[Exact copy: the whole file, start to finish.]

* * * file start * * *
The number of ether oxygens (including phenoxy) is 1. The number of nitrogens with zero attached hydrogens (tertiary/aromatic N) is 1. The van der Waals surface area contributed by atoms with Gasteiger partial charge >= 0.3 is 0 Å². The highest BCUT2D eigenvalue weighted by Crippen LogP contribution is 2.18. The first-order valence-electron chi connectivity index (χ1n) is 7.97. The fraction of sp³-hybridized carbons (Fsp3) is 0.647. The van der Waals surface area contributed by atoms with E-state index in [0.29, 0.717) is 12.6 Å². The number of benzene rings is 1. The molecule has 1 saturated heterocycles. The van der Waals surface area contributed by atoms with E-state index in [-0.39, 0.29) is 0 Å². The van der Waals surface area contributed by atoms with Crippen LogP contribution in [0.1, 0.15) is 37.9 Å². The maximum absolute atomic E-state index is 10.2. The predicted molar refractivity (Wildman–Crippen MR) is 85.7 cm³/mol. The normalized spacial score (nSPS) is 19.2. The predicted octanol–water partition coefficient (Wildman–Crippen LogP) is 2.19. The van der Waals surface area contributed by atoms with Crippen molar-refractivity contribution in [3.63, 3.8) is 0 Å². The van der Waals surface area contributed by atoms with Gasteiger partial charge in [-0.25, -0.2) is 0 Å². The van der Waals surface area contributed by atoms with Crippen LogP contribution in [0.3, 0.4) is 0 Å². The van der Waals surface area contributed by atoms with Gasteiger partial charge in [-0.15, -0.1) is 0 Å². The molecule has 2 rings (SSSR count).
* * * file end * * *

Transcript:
The number of ether oxygens (including phenoxy) is 1. The number of nitrogens with zero attached hydrogens (tertiary/aromatic N) is 1. The van der Waals surface area contributed by atoms with Gasteiger partial charge >= 0.3 is 0 Å². The highest BCUT2D eigenvalue weighted by Crippen LogP contribution is 2.18. The first-order valence-electron chi connectivity index (χ1n) is 7.97. The fraction of sp³-hybridized carbons (Fsp3) is 0.647. The van der Waals surface area contributed by atoms with E-state index in [0.29, 0.717) is 12.6 Å². The number of benzene rings is 1. The molecule has 1 saturated heterocycles. The van der Waals surface area contributed by atoms with E-state index in [-0.39, 0.29) is 0 Å². The van der Waals surface area contributed by atoms with Crippen LogP contribution in [0.1, 0.15) is 37.9 Å². The maximum absolute atomic E-state index is 10.2. The predicted molar refractivity (Wildman–Crippen MR) is 85.7 cm³/mol. The normalized spacial score (nSPS) is 19.2. The predicted octanol–water partition coefficient (Wildman–Crippen LogP) is 2.19. The van der Waals surface area contributed by atoms with Crippen molar-refractivity contribution in [3.63, 3.8) is 0 Å². The van der Waals surface area contributed by atoms with Gasteiger partial charge in [-0.25, -0.2) is 0 Å². The van der Waals surface area contributed by atoms with Crippen LogP contribution in [0.3, 0.4) is 0 Å². The van der Waals surface area contributed by atoms with Gasteiger partial charge in [-0.15, -0.1) is 0 Å². The molecule has 2 rings (SSSR count).